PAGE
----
Volunteers clean the Colorado

Trash bags of litter removed from the Daily

Community Rebuilds interns and Canyonlands Field Institute employee Josh de Moore, right, work together to remove PVC piping from a riverbank to put it on de Moore’s boat. Photo by Carter Pape

With the help of 25 volunteers and public lands officials, the Canyonlands Field Institute recently organized its largest cleanup of the Colorado River to date, trolling from Hittle Bottom to Takeout Beach, for litter caught up in this year’s high waters.

The haul on Saturday, Sept. 7, included several trash bags full of clothing, bags, netting, cans, Styrofoam and other materials, along with several larger pieces of trash, including piping, driftwood and a thoroughly rusted barrel.

The trash that ends up in the Moab Daily section of the Colorado River does not always come from local boaters. A shopping cart that one volunteer picked up apparently started its life at a Big Lots store, the nearest location of which is in Grand Junction, Colorado. How it made its way to Moab, and how much of that journey was via the Colorado River, is unclear.

Other items likely ended up in the water when rapids tipped out loose bags and other items from rafts or as high winds caught hats and bandanas.

Volunteers and agency representatives pose for a photo together after a day of picking up trash from the Colorado River. Photo by Carter Pape

In one instance, volunteers found rusted piping from a center-pivot irrigation system, which a local farm likely abandoned years ago, sitting along the riverbank downstream of Professor Creek. Groups pulled worn driftwood, including a wooden tabletop, from piles of sticks and washed-out plant debris throughout the day.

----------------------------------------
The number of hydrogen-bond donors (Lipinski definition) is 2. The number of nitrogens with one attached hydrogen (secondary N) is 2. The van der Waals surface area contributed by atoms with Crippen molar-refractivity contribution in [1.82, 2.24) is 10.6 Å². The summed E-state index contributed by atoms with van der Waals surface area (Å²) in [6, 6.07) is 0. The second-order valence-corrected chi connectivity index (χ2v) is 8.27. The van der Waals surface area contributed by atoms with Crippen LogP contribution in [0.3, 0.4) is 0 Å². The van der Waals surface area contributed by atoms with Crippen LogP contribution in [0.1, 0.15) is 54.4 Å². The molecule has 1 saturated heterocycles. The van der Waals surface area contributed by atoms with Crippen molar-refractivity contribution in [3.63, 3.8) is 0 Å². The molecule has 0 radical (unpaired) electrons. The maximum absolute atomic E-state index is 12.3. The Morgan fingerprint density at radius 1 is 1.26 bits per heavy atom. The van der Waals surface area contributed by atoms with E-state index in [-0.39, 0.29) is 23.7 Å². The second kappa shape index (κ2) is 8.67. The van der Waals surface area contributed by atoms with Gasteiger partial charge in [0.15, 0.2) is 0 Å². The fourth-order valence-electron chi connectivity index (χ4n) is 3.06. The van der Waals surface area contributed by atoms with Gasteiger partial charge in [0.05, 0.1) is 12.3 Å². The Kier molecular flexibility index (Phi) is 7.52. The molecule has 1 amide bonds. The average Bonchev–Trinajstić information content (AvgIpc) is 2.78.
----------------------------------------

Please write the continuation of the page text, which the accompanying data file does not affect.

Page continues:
In sum, the team pulled out enough trash Saturday to partially fill a portable dumpster. Tony Mancuso, the Sovereign Lands coordinator for the Utah Department of Natural Resources, helped haul the trash from the boats to the landfill. He said that the team removed approximately 4 cubic yards of trash and refuse.

Some of the larger items that volunteers found during the day had to stay behind because of a lack of proper equipment or logistical difficulties. Volunteers were unable to dig out buried PVC pipe that was exposed by erosion, an item that CFI River Program Manager Alex de Moore said the team left behind the previous year, as well. The rusted irrigation piping, which was too heavy and brittle to safely handle, also continues to sit on the riverbank.

Nonetheless, locals on the trip left the river cleaner than they found it on Saturday. The Canyonlands Field Institute plans to hold another outing next year to retrieve yet more trash from the Daily, continuing the organization’s traditions of stewardship, outdoor education and responsibility.